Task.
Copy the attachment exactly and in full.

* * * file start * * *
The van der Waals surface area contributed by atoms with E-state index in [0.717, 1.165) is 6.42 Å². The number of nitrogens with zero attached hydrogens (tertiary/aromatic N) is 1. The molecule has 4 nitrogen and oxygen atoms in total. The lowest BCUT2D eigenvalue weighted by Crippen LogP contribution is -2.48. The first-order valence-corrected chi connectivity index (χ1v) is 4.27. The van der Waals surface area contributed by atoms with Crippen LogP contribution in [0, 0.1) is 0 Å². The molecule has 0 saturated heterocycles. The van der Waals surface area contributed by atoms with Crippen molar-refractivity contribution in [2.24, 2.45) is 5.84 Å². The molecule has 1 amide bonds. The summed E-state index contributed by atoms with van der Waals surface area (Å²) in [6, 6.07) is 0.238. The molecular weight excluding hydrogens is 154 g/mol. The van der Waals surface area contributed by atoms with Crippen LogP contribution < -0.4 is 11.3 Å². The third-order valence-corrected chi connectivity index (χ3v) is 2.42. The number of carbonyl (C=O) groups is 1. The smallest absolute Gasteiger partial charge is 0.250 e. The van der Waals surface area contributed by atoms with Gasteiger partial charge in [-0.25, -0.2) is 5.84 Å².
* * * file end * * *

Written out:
The van der Waals surface area contributed by atoms with E-state index in [0.717, 1.165) is 6.42 Å². The number of nitrogens with zero attached hydrogens (tertiary/aromatic N) is 1. The molecule has 4 nitrogen and oxygen atoms in total. The lowest BCUT2D eigenvalue weighted by Crippen LogP contribution is -2.48. The first-order valence-corrected chi connectivity index (χ1v) is 4.27. The van der Waals surface area contributed by atoms with Crippen LogP contribution in [0, 0.1) is 0 Å². The molecule has 0 saturated heterocycles. The van der Waals surface area contributed by atoms with Crippen molar-refractivity contribution in [2.24, 2.45) is 5.84 Å². The molecule has 1 amide bonds. The summed E-state index contributed by atoms with van der Waals surface area (Å²) in [6, 6.07) is 0.238. The molecular weight excluding hydrogens is 154 g/mol. The van der Waals surface area contributed by atoms with Crippen LogP contribution < -0.4 is 11.3 Å². The third-order valence-corrected chi connectivity index (χ3v) is 2.42. The number of carbonyl (C=O) groups is 1. The smallest absolute Gasteiger partial charge is 0.250 e. The van der Waals surface area contributed by atoms with Gasteiger partial charge in [-0.25, -0.2) is 5.84 Å².